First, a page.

Nancy: What’s next for Diane Burton? What’s cooking on your creative back burners?

Diane: As you mentioned, Switched Too (the adventure continues) is in the final stages and should be available in early 2012. I have a P.I. story that takes place in a small resort town on Lake Michigan which I'd like to develop into a series. I also have a YA (more middle grade) space adventure that I had a lot of fun writing. As soon as Switched Too is out there, I'll be trying to find homes for my other projects.

Nancy: Where can we find you and your books?

Diane: You would save the easiest question for last. LOL My website is www.dianeburton.com and I blog every Monday at http://dianeburton.blogspot.com I'm on FaceBook as "Diane Burton – Author". Switched is available at Amazon.com for Kindle and at Smashwords.com for all e-readers.
Thanks, Nancy, for asking me to share so much about myself and Switched.

Tuesday, November 8, 2011

When Writing Becomes A Literal Pain in the Neck

We don’t always take care of ourselves as we ought to. Sometimes it takes a smack upside the head (or in my case, a week of down time with severe neck strain) to get us to pay attention to what our bodies are telling us. I should have known better—I deal with workers debilitated by repetitive injury every day. But we get busy. We push beyond our limits. We never consider that the neck and shoulder pain we get from just typing can be as damaging as being in an auto accident.

Computer work requires the user to perform highly repetitive motions for prolonged periods of time in basically the same position. Doing these tasks continuously for over several hours exposes muscles and tendons in the hands, necks and shoulders to hundreds, even thousands of repetitions that can lead to wear-and-tear and damaging injury.

By taking the ergonomic preventative maintenance steps below, you can stay productive while protecting against carpal tunnel, repetitive strain injury (RSI) and other pains in the neck.

  1. Give Yourself a Break: Reduce the stress placed on the body during an extended stretch at the keyboard by streeeeeeetching to loosen up muscles after a long period in the same position. Every twenty minutes or so, take a break from the screen to do shoulder rolls and neck stretches. Every hour, get out of your chair and walk around to get the blood circulating.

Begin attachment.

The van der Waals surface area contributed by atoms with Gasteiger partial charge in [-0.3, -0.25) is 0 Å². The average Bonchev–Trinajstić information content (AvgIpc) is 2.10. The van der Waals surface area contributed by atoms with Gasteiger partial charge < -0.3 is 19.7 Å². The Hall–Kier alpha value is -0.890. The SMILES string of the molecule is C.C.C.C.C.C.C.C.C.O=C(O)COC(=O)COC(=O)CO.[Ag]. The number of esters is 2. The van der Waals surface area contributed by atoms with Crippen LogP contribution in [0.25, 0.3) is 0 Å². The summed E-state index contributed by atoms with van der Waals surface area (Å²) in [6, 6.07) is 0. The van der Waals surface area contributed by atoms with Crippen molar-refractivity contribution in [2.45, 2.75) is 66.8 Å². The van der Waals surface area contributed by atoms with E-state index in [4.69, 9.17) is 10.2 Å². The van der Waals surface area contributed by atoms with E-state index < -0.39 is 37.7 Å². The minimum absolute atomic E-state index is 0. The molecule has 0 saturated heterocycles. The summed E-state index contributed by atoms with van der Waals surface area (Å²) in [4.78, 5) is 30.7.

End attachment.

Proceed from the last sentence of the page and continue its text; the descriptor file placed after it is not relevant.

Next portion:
2. Room to Work: Keep your work area clean, clear and area free of things that restrict movement so you’re not reaching over, under, around and bumping into things. Have the space to use your mouse with either the right or the left hand. Make sure you have proper air circulation and that you aren’t seated under vents or in front of fans that blow right on you.
  3. Shed Some Light on the Situation: Bright light or glare from overhead lights, desk lamps and windows can lead to eye problems. Glare can cause eyestrain, squinting and headaches, so adjust monitor screen height or tilt it so your light source isn’t reflected (to test, turn off monitor and if you can see your reflection in it, you’ve got glare). Also tweak your screen brightness and font size for vision comfort.
  4. Posturing: Listen to your mother and sit up straight. Hunching leads to back pain, neck strain and shoulder tension. Your head, neck and torso should be naturally aligned when seated. One of the biggest causes of neck, upper back and shoulder pain is what’s called a “Forward Head.” Tilting or craning your head and neck forward is like supporting a bowling ball with the muscles of your upper back and puts strain on your cervical discs, causing a tension pain across your shoulders and often headaches, and even rotator cuff pain or impingement and reduced cervical lordosis (I love to throw technical jargon from the day job around—and I know how to spell it all, too!). When you try to overcompensate by forcing your head back and tilting your chin up, it only makes matters worse. Check your posture by standing with your back against a wall. With correct spinal alignment, your heels, butt, shoulders and back of your head should all be making contact. Try a Pectoral Stretch and a Trapezius Stretch to loosen and strengthen tight muscles.